The idea of running a 6 volt system is attractive and by using a variable voltage adaptor I can tell you that standard 12 volt motor will work down to 4.5 volts in OO and 3 volts in N. Scale speed is better too.

So back to you and I look forwards to being educated. :lol: :lol:
Regards
Jim

BCDR
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Hi Jim,

I leave the electrical stuff to the experts. Those 6v coreless motors are fine for low weights, they do not like being stressed. The design is such that there is almost zero ventilation. Even 2 motors might be stretching it a bit for the weight you have.

The weight you want to move around is considerable and not something I would attempt with a high revving low torque motor.. Hollywood Foundry when active had a neat design for a centrally mounted motor driving both axles through cardan shafts. If I was into this I would have a go at replicating it with an oblong 12v motor driving worms on the axles of the bogies. I would also have a look at some of the High Level gearbox/motor combinations. NWSL over here still appear to have Stanton Drives, powered bogies with decent 12v motors. https://nwsl.com/collections/ho-stanton-drives Smallest is a 6'6" wheel base in HO, so around 5.5 feet in OO. I've used these in the past, along with Black Beetles.

Nigel

The Bankie
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Hi Nigel
What you say is totally valid however I am attempting to keep the lower saloon clear and fit seats and passengers as well as a driver and clippie. The micro motors will actually fit under the floor and leave sufficient clearance above the road surface. Height above the track bed is not normally a consideration for rail modellers. I need to put passengers in as a tram without them is not a normal scenario and they are more visible than in a railway carriage.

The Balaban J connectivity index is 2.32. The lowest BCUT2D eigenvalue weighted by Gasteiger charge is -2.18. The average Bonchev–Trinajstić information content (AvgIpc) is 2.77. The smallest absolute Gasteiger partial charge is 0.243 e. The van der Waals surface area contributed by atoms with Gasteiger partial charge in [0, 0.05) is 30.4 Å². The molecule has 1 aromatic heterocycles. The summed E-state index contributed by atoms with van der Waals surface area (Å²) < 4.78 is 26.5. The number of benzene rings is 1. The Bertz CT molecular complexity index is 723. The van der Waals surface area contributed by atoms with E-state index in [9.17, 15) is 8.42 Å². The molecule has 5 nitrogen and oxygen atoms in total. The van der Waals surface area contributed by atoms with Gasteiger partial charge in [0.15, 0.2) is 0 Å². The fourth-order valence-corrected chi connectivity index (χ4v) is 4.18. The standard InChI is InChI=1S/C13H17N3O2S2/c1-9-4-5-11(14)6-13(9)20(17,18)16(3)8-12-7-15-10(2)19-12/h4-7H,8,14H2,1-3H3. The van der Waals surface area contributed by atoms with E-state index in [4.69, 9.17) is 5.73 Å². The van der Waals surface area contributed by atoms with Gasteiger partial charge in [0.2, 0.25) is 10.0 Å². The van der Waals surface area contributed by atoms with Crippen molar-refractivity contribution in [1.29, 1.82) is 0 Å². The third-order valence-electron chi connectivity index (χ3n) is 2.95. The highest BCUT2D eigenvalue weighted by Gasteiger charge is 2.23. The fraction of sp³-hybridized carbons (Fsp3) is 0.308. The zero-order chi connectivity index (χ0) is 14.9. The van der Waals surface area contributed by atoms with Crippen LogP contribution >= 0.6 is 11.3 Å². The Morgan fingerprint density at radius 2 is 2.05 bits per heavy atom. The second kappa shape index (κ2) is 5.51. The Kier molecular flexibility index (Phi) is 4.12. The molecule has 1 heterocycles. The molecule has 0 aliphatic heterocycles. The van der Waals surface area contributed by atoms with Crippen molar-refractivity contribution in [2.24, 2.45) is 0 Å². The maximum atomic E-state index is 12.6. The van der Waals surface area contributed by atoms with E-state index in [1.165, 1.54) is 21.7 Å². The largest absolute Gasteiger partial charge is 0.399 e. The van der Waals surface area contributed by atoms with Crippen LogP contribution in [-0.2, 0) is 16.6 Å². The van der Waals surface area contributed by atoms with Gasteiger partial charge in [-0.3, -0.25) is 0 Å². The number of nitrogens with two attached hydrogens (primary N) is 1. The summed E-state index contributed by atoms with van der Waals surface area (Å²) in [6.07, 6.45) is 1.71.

At 400 grams this is a shared load of 200 grams apiece which is 55% of max (360 grams) load and should be OK., besides which I doubt if I will ever run them on max power as controllers mainly function on voltage reduction to produce lower speed.
Just weighed my BEC Coronation and it's 335 grams. A lot heavier than I expected. Also, I weighed the new kit still boxed up so there may be room for error.

Regards
Jim

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Hi  Jim,

Understood. Quart needed in a pint pot situation. I know nowt about trams, trolleys or street cars, except they come in 4 or 8 wheel varieties. Any chance you can put a vertical motor under the stairs? I was thinking of a Tomix or Kato n-scale 12v motor.

Nigel


The Bankie
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Not an uncommon problem. I can just about cope with steam loco types/classification but after Bo-Bo diesel I'm lost  Co-Co is just a bedtime drink to me. :???: :???:
I wish I could use some of the solutions you offer but underfloor is about the only place I can get the motor in without intrusion. Think N scale DMU but with clear windows and you get the idea.

Info slot:
The motor chassis unit is a truck on four wheeled trams and two four wheeled bogies attached to a chassis are the eight wheelers. You can get any even number of motors from two to eight with the occasional single motor driving two axles.

Regards
Jim

Last edited on Thu Mar 26th, 2020 04:15 pm by The Bankie